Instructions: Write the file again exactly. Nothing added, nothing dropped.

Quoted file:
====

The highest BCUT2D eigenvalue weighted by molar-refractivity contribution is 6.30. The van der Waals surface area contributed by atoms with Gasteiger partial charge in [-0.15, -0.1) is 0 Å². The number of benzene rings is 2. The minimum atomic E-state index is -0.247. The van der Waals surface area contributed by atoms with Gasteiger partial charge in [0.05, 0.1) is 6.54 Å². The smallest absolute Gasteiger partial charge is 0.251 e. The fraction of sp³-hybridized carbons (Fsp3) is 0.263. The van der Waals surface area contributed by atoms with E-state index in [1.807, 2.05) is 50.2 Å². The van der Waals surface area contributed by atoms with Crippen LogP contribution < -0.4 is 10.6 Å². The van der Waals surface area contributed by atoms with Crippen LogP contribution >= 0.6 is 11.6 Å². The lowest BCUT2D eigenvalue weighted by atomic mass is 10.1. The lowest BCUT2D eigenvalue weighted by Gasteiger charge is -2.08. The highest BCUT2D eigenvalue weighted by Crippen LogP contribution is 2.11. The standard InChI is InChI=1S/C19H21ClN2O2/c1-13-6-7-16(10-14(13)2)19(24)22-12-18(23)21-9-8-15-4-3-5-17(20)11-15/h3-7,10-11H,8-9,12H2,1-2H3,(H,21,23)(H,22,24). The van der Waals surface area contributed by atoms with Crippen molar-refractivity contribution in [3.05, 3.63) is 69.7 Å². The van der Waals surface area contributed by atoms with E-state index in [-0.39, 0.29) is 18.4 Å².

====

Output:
The highest BCUT2D eigenvalue weighted by molar-refractivity contribution is 6.30. The van der Waals surface area contributed by atoms with Gasteiger partial charge in [-0.15, -0.1) is 0 Å². The number of benzene rings is 2. The minimum atomic E-state index is -0.247. The van der Waals surface area contributed by atoms with Gasteiger partial charge in [0.05, 0.1) is 6.54 Å². The smallest absolute Gasteiger partial charge is 0.251 e. The fraction of sp³-hybridized carbons (Fsp3) is 0.263. The van der Waals surface area contributed by atoms with E-state index in [1.807, 2.05) is 50.2 Å². The van der Waals surface area contributed by atoms with Crippen LogP contribution < -0.4 is 10.6 Å². The van der Waals surface area contributed by atoms with Crippen LogP contribution >= 0.6 is 11.6 Å². The lowest BCUT2D eigenvalue weighted by atomic mass is 10.1. The lowest BCUT2D eigenvalue weighted by Gasteiger charge is -2.08. The highest BCUT2D eigenvalue weighted by Crippen LogP contribution is 2.11. The standard InChI is InChI=1S/C19H21ClN2O2/c1-13-6-7-16(10-14(13)2)19(24)22-12-18(23)21-9-8-15-4-3-5-17(20)11-15/h3-7,10-11H,8-9,12H2,1-2H3,(H,21,23)(H,22,24). The van der Waals surface area contributed by atoms with Crippen molar-refractivity contribution in [3.05, 3.63) is 69.7 Å². The van der Waals surface area contributed by atoms with E-state index in [-0.39, 0.29) is 18.4 Å².